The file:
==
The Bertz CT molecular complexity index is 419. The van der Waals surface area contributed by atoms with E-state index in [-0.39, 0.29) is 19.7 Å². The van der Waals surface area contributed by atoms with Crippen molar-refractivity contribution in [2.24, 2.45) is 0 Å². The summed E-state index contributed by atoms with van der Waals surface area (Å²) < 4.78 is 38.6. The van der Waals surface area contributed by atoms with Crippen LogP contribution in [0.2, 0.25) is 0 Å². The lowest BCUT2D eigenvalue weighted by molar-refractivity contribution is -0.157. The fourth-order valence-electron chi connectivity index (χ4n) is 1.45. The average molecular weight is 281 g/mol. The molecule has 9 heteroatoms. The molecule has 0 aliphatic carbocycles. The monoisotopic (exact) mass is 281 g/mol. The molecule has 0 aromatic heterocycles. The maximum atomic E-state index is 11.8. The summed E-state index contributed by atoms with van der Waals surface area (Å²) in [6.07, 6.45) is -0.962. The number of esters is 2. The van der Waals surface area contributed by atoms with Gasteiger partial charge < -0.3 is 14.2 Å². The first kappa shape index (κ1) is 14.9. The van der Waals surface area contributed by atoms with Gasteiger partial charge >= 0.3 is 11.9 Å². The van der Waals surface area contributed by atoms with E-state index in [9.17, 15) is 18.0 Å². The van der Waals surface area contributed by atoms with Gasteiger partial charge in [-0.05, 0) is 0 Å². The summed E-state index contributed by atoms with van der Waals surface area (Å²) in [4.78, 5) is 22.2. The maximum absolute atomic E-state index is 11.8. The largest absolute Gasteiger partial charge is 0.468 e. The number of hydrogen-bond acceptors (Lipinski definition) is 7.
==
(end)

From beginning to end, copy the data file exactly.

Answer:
The Bertz CT molecular complexity index is 419. The van der Waals surface area contributed by atoms with E-state index in [-0.39, 0.29) is 19.7 Å². The van der Waals surface area contributed by atoms with Crippen molar-refractivity contribution in [2.24, 2.45) is 0 Å². The summed E-state index contributed by atoms with van der Waals surface area (Å²) < 4.78 is 38.6. The van der Waals surface area contributed by atoms with Crippen LogP contribution in [0.2, 0.25) is 0 Å². The lowest BCUT2D eigenvalue weighted by molar-refractivity contribution is -0.157. The fourth-order valence-electron chi connectivity index (χ4n) is 1.45. The average molecular weight is 281 g/mol. The molecule has 9 heteroatoms. The molecule has 0 aliphatic carbocycles. The monoisotopic (exact) mass is 281 g/mol. The molecule has 0 aromatic heterocycles. The maximum atomic E-state index is 11.8. The summed E-state index contributed by atoms with van der Waals surface area (Å²) in [6.07, 6.45) is -0.962. The number of esters is 2. The van der Waals surface area contributed by atoms with Gasteiger partial charge < -0.3 is 14.2 Å². The first kappa shape index (κ1) is 14.9. The van der Waals surface area contributed by atoms with Gasteiger partial charge >= 0.3 is 11.9 Å². The van der Waals surface area contributed by atoms with E-state index in [9.17, 15) is 18.0 Å². The van der Waals surface area contributed by atoms with Gasteiger partial charge in [-0.05, 0) is 0 Å². The summed E-state index contributed by atoms with van der Waals surface area (Å²) in [4.78, 5) is 22.2. The maximum absolute atomic E-state index is 11.8. The largest absolute Gasteiger partial charge is 0.468 e. The number of hydrogen-bond acceptors (Lipinski definition) is 7.